Every food fits, as all foods provide nutrition — albeit in different ways. The key to making the all foods fit philosophy work for you is to exercise moderation. Eat many types of foods in sensible amounts, until you are full. Be aware of what foods satisfy you and what leaves you hungry. (More on that in Pillar 3.)
Clean eating is the latest trend, but I have a problem with the phrase. If you ask me, food isn’t clean or dirty — and really, isn’t clean or dirty just another way to say good or bad? Once you label food as bad it leads to guilt. Remember food is just food and doesn’t deserve value judgments. It all nourishes us one way or the other. Change your language around food, and you’ll change your relationship with it, to one that’s far more positive.
Did you have a “bad” food day? Did you binge on cookies or cakes? Stop feeling guilty about it. Stop telling yourself you are “bad” because of it. Your worth is not based on calories eaten or a random number on a scale. You are beautiful and worthy right now. Instead of focusing on how you “cheated,” let the idea of honoring your body inform your eating. What this means: Pay attention to when you are hungry and when you are full, and respect your body’s signals telling you that you are satisfied. Staying mindful during meals can help you achieve this goal.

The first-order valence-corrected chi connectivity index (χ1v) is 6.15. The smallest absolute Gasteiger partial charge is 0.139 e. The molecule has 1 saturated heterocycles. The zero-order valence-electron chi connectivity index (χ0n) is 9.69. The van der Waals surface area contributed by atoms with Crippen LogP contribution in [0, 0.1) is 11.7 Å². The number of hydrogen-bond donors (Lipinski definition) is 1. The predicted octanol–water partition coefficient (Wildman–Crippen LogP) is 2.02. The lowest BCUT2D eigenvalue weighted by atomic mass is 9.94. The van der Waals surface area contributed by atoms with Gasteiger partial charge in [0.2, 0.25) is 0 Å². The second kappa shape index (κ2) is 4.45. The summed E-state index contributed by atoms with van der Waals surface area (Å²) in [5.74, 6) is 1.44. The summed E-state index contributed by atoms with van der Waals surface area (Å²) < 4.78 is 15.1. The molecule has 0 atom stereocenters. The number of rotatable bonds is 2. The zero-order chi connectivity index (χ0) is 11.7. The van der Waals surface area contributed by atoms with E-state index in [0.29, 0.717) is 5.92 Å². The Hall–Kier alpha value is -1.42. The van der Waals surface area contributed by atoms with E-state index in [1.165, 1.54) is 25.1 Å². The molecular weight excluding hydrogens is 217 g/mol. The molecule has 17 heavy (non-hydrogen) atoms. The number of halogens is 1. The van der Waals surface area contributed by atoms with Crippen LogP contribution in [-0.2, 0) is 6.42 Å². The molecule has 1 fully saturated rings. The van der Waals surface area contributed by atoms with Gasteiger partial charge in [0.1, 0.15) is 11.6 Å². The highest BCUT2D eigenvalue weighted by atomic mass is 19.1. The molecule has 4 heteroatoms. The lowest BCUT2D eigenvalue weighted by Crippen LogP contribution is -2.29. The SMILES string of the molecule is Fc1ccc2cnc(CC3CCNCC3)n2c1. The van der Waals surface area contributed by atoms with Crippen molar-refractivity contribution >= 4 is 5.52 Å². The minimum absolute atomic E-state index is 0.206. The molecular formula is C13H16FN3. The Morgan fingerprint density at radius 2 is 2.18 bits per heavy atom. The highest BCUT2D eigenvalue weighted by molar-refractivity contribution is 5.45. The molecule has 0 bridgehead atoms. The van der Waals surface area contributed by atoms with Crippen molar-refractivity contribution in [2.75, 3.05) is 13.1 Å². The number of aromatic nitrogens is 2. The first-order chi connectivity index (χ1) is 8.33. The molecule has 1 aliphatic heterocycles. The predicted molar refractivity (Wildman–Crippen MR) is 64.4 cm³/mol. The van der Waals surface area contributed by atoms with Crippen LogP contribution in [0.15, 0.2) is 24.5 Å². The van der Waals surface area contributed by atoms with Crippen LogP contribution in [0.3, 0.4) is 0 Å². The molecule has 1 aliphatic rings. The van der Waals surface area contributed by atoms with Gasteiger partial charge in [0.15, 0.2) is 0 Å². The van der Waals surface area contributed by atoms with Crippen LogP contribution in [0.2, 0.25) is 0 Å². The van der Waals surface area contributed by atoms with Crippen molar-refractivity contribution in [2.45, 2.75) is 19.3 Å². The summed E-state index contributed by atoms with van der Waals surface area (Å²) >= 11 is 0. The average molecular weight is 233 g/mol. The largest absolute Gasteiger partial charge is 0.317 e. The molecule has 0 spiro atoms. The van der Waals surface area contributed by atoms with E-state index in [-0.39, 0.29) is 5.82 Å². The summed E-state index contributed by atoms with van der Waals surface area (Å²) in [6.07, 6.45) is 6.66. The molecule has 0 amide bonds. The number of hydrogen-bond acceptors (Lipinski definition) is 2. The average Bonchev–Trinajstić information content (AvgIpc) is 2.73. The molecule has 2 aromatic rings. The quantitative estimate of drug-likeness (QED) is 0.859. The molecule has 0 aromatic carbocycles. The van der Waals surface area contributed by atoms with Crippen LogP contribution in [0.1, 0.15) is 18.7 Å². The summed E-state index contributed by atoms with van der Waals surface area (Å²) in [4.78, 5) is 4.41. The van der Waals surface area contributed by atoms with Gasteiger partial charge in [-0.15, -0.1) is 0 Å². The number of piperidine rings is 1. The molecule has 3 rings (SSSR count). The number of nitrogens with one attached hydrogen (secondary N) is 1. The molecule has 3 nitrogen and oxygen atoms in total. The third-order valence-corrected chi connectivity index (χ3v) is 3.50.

Another word I have a problem with is treats. Treats are for dogs, not humans. Don’t reward yourself with a treat for a day of healthy eating. From now on, think of food as fuel not as reward. If you want to treat yourself, make it a non-food item, like a bath or a movie.
Stop thinking of fat as something negative. We need fat in our bodies and in our food. Don’t be afraid to eat fat. It definitely has a place in a well-balanced diet. And learn to love your body, even your fat. Talking negatively about yourself will only lessen your self-esteem.